Mission accomplished. Mile 6: 4:57. I was feeling great. I had conquered the only major hill at a great pace and put a bunch of time in the bank heading down the downhill stretch.
The next three miles are some of the prettiest miles in all of Seattle. They are as flat as can be and they wind along the Lake Washington waterfront. If there is ever a place to keep your focus on this course, it is Miles 7, 8 and 9. The road is flat and there are tons of turns and curves. You could easily add .10 or .15 miles to your race if you weren't careful. Not surprisingly, I watched several of the elite guys ahead of me run in "Lane 8" through much of this stretch. Bummer for them. The advantage of this stretch is that it's the most densely populated with bands and people cheering of any other stretch along the course except for the final .25 mile.
Mile 7: 5:10. Nice. I was really feeling it. My coach pulled up alongside me on his bike and shouted some words of encouragement and I was really pumped. Destry Johnson, after taking an early and substantial lead on me, was coming back. He was well within reach and i was closing.
Mile 8: 5:15. Nice again. It was here where I passed Destry. I told him to hang with me and not let me gap him. We had an epic duel two years ago at this race and I was really hoping to have him along for the rest of the ride. He tried to stay with me for about 60 seconds, but he was done. I wouldn't see him again until the finish line.
Mile 9: This is where the half and full split so there were alot of people and plenty of noise to keep me going. The mile 9 marker is just at the entrance of the I-90 tunnel. There are a couple of hills at the end of Mile 9 that seem to come at the wrong time. The last one is probably a 20% grade but it's only maybe 20-25 yards long. I blew by two guys on this short stretch. They would be the last I would pass. Mile 9: 5:20. A few seconds slower than I wanted but given the terrain, I was pretty pleased.
Mile 10 is probably the most bizarre mile of any race I run. It is in the echo chamber of the I-90 Tunnel. You can hear this obnoxious noise coming from the end of the tunnel but you can't see it. It's a band playing and the walls of the tunnel make it nauseating. Mile 10 is also the start of the lonliest two-mile stretch on the course. You run through the tunner and along an empty stretch of Interstate Highway heading toward downtown Seattle. It has the most exposure to the wind (none today thankfully) and it seems to go on forever. Qwest Field can be seen in the distance but it never seems to get any closer. Mile 10: 5:17. Perfect, especially since I was now running completely alone. The closest guy ahead me me was about 20 seconds ahead. There was another guy probably 10 seconds in front of him.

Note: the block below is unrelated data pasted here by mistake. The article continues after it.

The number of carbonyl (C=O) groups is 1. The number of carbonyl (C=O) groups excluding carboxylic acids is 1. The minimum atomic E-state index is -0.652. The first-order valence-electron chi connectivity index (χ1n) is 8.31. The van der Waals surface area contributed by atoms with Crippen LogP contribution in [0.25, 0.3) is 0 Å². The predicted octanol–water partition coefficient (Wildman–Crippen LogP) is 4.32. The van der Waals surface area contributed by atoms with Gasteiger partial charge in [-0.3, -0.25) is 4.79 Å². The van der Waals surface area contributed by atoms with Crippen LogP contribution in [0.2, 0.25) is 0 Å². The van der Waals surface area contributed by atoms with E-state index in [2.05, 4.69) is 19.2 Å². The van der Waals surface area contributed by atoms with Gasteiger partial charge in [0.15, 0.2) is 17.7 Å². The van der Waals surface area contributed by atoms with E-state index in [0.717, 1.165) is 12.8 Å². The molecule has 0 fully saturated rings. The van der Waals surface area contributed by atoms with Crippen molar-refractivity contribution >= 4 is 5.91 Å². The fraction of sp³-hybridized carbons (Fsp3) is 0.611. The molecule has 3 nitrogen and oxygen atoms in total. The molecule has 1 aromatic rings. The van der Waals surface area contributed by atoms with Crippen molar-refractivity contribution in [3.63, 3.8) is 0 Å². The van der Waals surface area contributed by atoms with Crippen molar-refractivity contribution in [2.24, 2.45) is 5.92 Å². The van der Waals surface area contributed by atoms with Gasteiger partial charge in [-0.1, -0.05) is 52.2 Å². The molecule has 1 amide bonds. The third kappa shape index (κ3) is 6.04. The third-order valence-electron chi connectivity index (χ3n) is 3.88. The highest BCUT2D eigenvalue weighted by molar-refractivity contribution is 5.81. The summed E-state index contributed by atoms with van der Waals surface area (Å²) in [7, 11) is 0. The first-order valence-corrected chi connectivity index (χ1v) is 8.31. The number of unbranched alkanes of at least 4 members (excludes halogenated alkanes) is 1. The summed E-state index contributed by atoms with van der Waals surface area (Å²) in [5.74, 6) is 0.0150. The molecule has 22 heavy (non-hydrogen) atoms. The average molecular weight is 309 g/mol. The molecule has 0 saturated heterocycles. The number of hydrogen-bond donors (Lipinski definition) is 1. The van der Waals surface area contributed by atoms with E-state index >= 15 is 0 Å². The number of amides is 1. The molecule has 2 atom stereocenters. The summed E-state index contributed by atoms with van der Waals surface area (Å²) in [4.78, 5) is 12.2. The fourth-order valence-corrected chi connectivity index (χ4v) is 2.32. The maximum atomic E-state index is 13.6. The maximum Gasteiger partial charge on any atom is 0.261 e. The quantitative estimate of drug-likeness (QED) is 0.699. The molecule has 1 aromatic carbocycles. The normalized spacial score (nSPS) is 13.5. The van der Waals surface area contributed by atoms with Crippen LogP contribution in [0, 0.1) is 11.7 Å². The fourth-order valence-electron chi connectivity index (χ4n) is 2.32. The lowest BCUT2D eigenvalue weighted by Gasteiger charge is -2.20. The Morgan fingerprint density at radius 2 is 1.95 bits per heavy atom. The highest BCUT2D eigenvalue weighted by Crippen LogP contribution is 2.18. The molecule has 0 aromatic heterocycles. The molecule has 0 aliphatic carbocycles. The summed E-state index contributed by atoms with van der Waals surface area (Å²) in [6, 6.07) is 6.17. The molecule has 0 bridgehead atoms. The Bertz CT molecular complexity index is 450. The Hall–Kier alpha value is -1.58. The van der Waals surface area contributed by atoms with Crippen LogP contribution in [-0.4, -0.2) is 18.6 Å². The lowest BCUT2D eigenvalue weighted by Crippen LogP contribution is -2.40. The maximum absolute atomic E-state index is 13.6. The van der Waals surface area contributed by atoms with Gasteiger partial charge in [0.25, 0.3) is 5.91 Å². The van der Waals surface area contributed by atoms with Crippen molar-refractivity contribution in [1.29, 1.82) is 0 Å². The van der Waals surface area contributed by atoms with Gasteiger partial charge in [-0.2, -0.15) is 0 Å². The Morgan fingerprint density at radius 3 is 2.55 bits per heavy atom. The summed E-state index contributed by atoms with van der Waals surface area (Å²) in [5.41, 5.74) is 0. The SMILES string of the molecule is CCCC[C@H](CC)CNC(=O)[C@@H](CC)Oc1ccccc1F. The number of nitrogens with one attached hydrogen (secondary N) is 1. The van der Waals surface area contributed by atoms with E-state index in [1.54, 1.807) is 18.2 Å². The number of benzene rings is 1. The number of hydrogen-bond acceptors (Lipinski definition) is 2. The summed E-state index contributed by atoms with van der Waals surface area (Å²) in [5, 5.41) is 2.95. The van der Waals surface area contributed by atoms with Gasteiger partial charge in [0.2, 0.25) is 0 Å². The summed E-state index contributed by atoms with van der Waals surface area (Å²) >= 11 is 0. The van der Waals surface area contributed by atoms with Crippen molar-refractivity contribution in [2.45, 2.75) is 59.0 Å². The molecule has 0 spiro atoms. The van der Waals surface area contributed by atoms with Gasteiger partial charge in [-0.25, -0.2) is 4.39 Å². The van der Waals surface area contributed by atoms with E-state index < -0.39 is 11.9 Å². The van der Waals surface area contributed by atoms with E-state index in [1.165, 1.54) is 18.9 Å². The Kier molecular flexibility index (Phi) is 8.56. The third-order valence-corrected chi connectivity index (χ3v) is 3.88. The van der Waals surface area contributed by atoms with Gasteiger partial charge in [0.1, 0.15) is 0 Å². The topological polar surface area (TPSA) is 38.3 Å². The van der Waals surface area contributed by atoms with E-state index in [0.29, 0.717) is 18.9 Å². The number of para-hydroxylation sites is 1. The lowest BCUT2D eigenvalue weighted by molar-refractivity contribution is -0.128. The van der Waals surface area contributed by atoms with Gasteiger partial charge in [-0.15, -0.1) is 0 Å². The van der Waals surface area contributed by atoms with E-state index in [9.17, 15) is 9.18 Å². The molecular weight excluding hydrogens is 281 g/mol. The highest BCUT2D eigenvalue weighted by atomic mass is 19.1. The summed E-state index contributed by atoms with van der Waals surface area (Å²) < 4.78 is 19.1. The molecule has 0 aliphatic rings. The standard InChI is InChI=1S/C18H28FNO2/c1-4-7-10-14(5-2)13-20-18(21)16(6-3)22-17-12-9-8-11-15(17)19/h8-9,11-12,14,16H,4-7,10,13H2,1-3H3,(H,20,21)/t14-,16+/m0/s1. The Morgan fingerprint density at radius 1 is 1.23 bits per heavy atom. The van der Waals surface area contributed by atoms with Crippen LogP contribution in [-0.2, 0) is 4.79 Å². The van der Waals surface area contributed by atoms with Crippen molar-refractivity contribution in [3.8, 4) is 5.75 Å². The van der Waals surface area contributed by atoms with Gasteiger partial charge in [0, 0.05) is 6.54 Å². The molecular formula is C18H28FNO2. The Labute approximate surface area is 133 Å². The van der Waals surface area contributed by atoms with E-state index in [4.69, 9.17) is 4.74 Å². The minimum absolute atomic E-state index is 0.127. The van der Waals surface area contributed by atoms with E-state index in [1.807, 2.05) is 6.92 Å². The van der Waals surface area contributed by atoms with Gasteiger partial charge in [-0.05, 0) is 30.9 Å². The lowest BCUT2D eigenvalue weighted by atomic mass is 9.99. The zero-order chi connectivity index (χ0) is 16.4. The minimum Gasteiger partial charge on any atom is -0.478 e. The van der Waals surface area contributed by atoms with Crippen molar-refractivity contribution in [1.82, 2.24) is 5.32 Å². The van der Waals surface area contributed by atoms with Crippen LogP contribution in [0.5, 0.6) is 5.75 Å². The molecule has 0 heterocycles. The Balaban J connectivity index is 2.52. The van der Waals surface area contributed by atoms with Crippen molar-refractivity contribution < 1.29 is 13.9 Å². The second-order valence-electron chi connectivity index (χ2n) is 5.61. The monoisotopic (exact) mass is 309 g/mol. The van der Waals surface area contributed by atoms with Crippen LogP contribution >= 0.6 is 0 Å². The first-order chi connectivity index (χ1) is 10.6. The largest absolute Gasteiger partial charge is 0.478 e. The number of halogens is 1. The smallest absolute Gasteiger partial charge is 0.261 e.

Mile 11 was boring but i was trying hard to keep focused. I was too close to a good finish to back off now. Mile 11: 5:14. Beautiful.
Mile 12 is showtime. We are on 2nd Ave in Seattle and there are bands everywhere. Cheerleaders everywhere. And people screaming everywhere. The first half is a steady downhill and the last half is a steady but gentle uphill. I saw the cheerleaders from our local high school and that gave me the final burst of adrenaline I needed. Mile 12: 4:47. I crushed it.
Mile 13 has a short, steep downhill and then a short, steep uphill as we get onto the Alaskan Way viaduct. This is the homstretch. I have gained a little bit on the guys in front of me but they are still out of reach. With a quarter mile to go, we make a turn toward Qwest Field. I hear my mother screaming my name. It's still pretty early in the race so it wasn't crazy loud along this stretch yet. I then turned the corner for the final .2 miles of straughtaway. It was great to see the finish line in the distance. By this time I realized i had too much left. I hit Mile 13 in 5:09. I did the final .1 in :32.
Final time: 1:08.26. A course PR and second best time ever. It was second only to the Indy Mini. When you factor in the difference in difficulty between the two courses, I was probably at or very near PR pace today. It was only good for 11th, but I don't care about place. I can't control who shows up. I can only control my own time.
I would rate this race among my top three ever. I got stronger and stronger throughout the race. My only regret is that I didn't "go" sooner. I feel like if i had had greater confidence earlier on, I could have had a legitimate shot and going sub 1:08, something uninmaginable before the start. There is always something to learn from a race and there were a couple of spots where I needed to trust how I was feeling and go faster. BUT, I am extremely pleased with how things went today. I ran smart and took advantage of various opportunities that the course and other runners gave me.